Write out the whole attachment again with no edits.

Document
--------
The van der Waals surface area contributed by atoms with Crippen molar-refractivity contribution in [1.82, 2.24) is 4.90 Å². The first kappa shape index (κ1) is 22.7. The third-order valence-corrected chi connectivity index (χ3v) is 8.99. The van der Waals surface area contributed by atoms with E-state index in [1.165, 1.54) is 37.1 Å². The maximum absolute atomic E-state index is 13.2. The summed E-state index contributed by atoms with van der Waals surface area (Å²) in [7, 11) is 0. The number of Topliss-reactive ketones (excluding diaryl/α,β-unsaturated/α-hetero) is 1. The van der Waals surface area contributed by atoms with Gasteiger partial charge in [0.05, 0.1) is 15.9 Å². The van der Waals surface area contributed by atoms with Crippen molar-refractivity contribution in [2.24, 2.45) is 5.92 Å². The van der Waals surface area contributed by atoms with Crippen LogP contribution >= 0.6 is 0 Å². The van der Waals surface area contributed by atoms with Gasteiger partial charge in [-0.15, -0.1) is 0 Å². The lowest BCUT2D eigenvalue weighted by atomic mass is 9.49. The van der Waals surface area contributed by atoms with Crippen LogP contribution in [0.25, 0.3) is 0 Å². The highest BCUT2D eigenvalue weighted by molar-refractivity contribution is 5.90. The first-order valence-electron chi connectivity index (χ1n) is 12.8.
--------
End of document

The van der Waals surface area contributed by atoms with Crippen molar-refractivity contribution in [1.82, 2.24) is 4.90 Å². The first kappa shape index (κ1) is 22.7. The third-order valence-corrected chi connectivity index (χ3v) is 8.99. The van der Waals surface area contributed by atoms with E-state index in [1.165, 1.54) is 37.1 Å². The maximum absolute atomic E-state index is 13.2. The summed E-state index contributed by atoms with van der Waals surface area (Å²) in [7, 11) is 0. The number of Topliss-reactive ketones (excluding diaryl/α,β-unsaturated/α-hetero) is 1. The van der Waals surface area contributed by atoms with Gasteiger partial charge in [0.05, 0.1) is 15.9 Å². The van der Waals surface area contributed by atoms with Crippen molar-refractivity contribution in [2.24, 2.45) is 5.92 Å². The van der Waals surface area contributed by atoms with Crippen LogP contribution >= 0.6 is 0 Å². The van der Waals surface area contributed by atoms with Gasteiger partial charge in [-0.15, -0.1) is 0 Å². The lowest BCUT2D eigenvalue weighted by atomic mass is 9.49. The van der Waals surface area contributed by atoms with Crippen LogP contribution in [0.25, 0.3) is 0 Å². The highest BCUT2D eigenvalue weighted by molar-refractivity contribution is 5.90. The first-order valence-electron chi connectivity index (χ1n) is 12.8.